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Diabetes drug may work against blood cancer, hearts 'five years older' than actual age and a call for pregnant women to slim down

A round-up of the morning’s health news headlines

The anti-diabetic drug pioglitazone could help in the battle against blood cancer, early research suggests, according to a report in the BBC.

An international team of scientists gave the drug to patients with chronic myeloid leukaemia (CML) alongside standard treatment and it was found that those who received the combination therapy were more likely to be free of the disease for longer. Scientists hope this combination therapy approach may prove helpful for similar cancers.

Elsewhere, the Independent carries a story on new data released by the Centre for Disease Control and Prevention in the US which suggests that three out of four Americans have hearts that are five years older than their actual age.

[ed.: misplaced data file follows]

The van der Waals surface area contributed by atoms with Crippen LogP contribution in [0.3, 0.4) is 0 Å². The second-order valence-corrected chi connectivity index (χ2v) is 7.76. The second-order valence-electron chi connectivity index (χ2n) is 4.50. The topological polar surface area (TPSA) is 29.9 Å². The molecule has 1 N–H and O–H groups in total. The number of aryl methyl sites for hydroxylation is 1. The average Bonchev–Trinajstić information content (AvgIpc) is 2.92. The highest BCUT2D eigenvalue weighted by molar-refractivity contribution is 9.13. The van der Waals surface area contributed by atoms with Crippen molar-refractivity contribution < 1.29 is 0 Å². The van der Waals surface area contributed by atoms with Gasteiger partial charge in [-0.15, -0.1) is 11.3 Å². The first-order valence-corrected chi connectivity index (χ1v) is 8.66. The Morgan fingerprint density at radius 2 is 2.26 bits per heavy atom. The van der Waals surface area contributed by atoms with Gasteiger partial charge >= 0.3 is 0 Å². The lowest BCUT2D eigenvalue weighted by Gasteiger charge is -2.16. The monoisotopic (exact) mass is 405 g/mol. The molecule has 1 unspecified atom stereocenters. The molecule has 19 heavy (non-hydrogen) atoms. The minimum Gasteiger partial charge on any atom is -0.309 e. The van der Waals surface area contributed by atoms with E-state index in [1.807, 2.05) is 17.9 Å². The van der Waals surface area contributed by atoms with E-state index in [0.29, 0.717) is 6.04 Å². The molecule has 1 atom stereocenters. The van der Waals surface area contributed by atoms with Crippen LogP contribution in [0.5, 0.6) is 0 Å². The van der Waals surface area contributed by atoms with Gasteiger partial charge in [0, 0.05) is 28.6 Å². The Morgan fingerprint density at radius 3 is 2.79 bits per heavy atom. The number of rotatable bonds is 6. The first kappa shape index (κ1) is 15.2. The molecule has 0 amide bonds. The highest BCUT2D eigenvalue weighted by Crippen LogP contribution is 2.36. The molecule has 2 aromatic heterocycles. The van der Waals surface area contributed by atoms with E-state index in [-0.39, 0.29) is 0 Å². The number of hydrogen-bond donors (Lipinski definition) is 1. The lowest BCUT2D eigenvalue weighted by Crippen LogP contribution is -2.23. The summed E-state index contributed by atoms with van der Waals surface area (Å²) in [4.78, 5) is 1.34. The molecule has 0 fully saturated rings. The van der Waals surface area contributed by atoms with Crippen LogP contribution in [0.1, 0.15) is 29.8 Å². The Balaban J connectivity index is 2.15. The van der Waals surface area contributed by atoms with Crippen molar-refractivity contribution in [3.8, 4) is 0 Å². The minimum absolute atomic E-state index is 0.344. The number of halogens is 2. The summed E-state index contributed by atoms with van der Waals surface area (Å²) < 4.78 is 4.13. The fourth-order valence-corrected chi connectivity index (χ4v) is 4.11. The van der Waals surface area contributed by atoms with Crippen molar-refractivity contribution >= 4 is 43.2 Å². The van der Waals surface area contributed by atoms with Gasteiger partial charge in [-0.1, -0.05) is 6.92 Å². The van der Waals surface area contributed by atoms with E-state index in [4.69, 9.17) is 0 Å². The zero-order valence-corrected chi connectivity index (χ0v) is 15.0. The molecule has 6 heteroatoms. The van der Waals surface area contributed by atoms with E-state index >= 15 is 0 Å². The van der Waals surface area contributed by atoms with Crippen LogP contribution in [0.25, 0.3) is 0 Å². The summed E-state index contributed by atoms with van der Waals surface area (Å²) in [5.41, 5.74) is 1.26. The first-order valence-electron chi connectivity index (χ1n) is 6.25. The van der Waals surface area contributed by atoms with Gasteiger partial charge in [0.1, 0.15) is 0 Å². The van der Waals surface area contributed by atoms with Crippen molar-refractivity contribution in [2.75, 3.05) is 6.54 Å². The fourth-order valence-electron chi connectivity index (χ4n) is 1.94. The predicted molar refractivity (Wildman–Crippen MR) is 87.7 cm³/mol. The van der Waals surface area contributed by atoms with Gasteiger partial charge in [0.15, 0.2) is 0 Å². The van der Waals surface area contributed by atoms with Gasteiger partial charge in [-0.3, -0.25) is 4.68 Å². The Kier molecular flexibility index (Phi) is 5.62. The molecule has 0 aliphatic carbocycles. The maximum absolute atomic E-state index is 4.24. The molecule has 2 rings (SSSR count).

The US research, which analysed data from every state and from the Framingham Heart Study, also discovered regional disparities. Adults living in the country’s south had significantly higher heart ages with Mississippi, West Virginia, Louisiana, Kentucky and Alabama topping the list.

Finally, theMirror reports that babies are six times more likely to get Type 2 diabetes later in life if their mums have gestational diabetes.

A Diabetes UK study urges women to avoid putting on too much baby weight to make it less likely they will develop the pregnancy-related condition.

Diabetes UK chief executive Barbara Young said: ‘Gestational diabetes can cause birth defects, stillbirth and complications for the mother. But it is also important women understand it leaves a frightening legacy, putting the child at increased risk of a serious health condition.’

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